Caravan review wrap-up: 9 electric vans

Allison Watt — 22 January 2024
Gasless vans are gaining in popularity, so we’ve looked back over nine breakthrough fully electric vans we’ve reviewed in recent years.

Gas, it seems, is an increasingly dirty word and there is a big push to replace gas with cleaner, more efficient methods of heating and cooking in our homes.

The Victorian Government has banned natural gas connections in new homes from 1 January 2024.

But it’s not just our homes that will be gasless in the future. Some forward-thinking caravan and camper van manufacturers have been making gasless vehicles for years and the trend is increasing across the sector.

Solar and battery management systems in some caravans today are highly sophisticated and enable travellers to camp off-grid almost indefinitely. Consumers have a choice of an induction stovetop inside the van, built-in or portable, as well as an induction hotplate in the exterior slide-out kitchen to replace the traditional gas barbecue. Heating and hot water needs can be electric or diesel.

The team at Caravan World has reviewed some breakthrough gasless vans in recent years so let’s take a look back at some of them.

Bushtracker 19 Compact

Back in April 2022 (Issue 622), Creative Director Tim van Duyl tested the Bushtracker 19 Compact. One of the big guns based in Queensland, Bushtracker has been building gasless vans for more than 10 years. A full custom builder, every van is unique.

Matthew Kurvink from Bushtracker said back in the early days, their gasless vans were heavily reliant on alternate fuel sources such as diesel cooktops, diesel hot water, even a diesel oven. 

“However, now with the electronics being so good, our gasless vans are mostly electric with induction cooking, electric oven and electric hot water. 

“That 19 Compact was built as a proof of concept to show that a gasless van could work and is something that is possible,” he said. “As a result of that van, and previous gasless vans that we have built over the past 10 years, we are seeing an increase in customers requesting this. 

“I would say that well over 50 per cent of our total production is now gasless, and it is increasing every year.”

The review van featured 540W of 12V solar panels. This means you could see as much as 45A flowing into the Enerdrive charging system, but — and that’s a big but — that’s at peak and unlikely unless you’re out there keeping the dust off and you have perfect light conditions. Tim advised that you can expect 20A in average conditions, which is still enough to power the fridge, fans and lights. 

Under the main bed is the brains behind the power and water systems. Designed specifically for the van and built by Enerdrive, it combines a 3000W Combi Inverter/Charger, the solar regulator, Active Balancing System (regulates draw and charging between the battery’s cells), a digital relay system, and a remote battery switch. It all combined to allow the owner to turn on the van and individual lights, AC and so on from an app or the main control tablet, monitor the charging statuses, draw, and tank levels as well as relax knowing the system has a tough failsafe. It also integrated into a CZone digital switching solution, the physical switches behind the controls, which above the usual ability to control appliances and lighting, can automatically open and close valves between the water tanks to balance weight across the van.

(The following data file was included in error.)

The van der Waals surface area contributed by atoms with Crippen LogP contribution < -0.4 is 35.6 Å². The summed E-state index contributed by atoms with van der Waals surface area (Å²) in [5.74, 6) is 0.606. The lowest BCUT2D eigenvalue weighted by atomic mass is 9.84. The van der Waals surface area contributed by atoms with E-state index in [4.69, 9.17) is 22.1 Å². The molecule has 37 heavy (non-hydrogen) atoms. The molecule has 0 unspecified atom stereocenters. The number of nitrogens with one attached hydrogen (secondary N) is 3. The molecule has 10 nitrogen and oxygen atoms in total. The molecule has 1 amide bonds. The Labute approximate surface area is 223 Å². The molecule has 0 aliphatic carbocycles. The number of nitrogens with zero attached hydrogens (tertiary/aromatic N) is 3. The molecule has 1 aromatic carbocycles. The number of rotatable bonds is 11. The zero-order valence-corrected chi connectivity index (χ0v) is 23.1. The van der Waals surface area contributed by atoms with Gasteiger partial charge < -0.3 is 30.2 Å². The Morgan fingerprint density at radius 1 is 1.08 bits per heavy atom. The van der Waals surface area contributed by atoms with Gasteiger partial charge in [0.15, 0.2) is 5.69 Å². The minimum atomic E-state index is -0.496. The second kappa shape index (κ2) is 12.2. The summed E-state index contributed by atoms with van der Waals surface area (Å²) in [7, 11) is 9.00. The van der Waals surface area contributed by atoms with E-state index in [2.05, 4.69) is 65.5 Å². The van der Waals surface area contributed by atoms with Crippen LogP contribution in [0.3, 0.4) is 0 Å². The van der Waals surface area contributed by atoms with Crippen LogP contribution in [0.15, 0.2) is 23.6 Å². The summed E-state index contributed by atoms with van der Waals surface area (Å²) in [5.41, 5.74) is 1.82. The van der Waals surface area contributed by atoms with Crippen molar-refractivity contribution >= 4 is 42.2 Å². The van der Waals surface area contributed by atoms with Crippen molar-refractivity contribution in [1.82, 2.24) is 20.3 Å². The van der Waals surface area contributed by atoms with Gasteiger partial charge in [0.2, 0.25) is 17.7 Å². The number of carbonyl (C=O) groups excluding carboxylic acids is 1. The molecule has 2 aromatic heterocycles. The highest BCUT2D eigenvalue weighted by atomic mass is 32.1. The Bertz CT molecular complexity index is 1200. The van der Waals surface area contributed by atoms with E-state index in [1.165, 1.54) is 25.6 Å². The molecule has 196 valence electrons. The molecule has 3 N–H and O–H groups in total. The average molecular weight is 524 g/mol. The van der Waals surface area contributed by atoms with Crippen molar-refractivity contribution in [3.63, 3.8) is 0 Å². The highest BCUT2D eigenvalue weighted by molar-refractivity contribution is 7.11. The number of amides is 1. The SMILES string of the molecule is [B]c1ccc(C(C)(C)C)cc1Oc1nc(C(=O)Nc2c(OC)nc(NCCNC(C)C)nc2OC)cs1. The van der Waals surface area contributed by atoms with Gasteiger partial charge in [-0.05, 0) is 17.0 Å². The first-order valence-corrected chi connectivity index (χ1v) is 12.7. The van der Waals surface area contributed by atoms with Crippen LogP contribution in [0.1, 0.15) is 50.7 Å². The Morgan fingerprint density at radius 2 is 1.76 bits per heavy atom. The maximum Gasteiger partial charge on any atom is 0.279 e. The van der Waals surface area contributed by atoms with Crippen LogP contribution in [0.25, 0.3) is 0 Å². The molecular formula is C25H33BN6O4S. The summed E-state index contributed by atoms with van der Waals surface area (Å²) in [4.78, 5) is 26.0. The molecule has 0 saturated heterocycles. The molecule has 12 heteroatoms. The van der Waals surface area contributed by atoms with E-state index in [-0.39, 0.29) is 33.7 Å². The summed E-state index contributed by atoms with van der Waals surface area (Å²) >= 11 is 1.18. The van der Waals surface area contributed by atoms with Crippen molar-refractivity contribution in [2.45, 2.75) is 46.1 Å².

Matthew said that since Tim reviewed the Bushtracker 19 Compact, there have been advancements and improvements in technology and products available. There are higher quality, more efficient batteries now available and continual improvements in the electronics and charging systems. 

“We now have the ability to heat the hot water without the need for fossil fuels — the van Tim tested needed diesel,” Matthew said. “Solar technology is always improving with lighter, more efficient panels. There are more options available for outdoor cooking and barbecues that do not require gas.

Matthew sees the end of gas in caravans as not an if, but a when. 

“Currently it can be a bit cost prohibitive with the larger lithium systems required for the ‘all electric’ vans being significantly dearer and heavier than the gas alternatives. Over time I am sure that costs will continue to fall, and new technology will allow the gasless vans to become even lighter.”

Retreat ERV

The first gasless van ever reviewed by the Caravan World team was the Retreat ERV tested by Malcolm Street in July 2021 (Issue 613).

The Retreat team clearly had a great deal of confidence in the power system it had put together because everything in the van was electrically powered, including the induction cooktop, microwave oven, air conditioner and even the Weber Pulse barbecue. 

The Retreat ERV boasted a 48V automotive-grade lithium battery rated at 14.3kWh, which was mounted under the van between the chassis rails. Apart from anything else, 48V was used because it reduces cable sizing and voltage drop issues. In case you are wondering about the 14.3kWh rating, it is roughly the equivalent of 20 x 100Ah AGM 12V batteries or 10 x 130Ah lithium 12V batteries. 

A total of 2400W of solar capacity was mounted on the caravan roof and for 240V operation, the inverter was rated at 5000W making it possible to use the air conditioner, electric kettle and toaster simultaneously. One interesting feature was located in the front tunnel storage — a 15A outlet — it’s possible to do a bit of welding or plug in your neighbour’s caravan!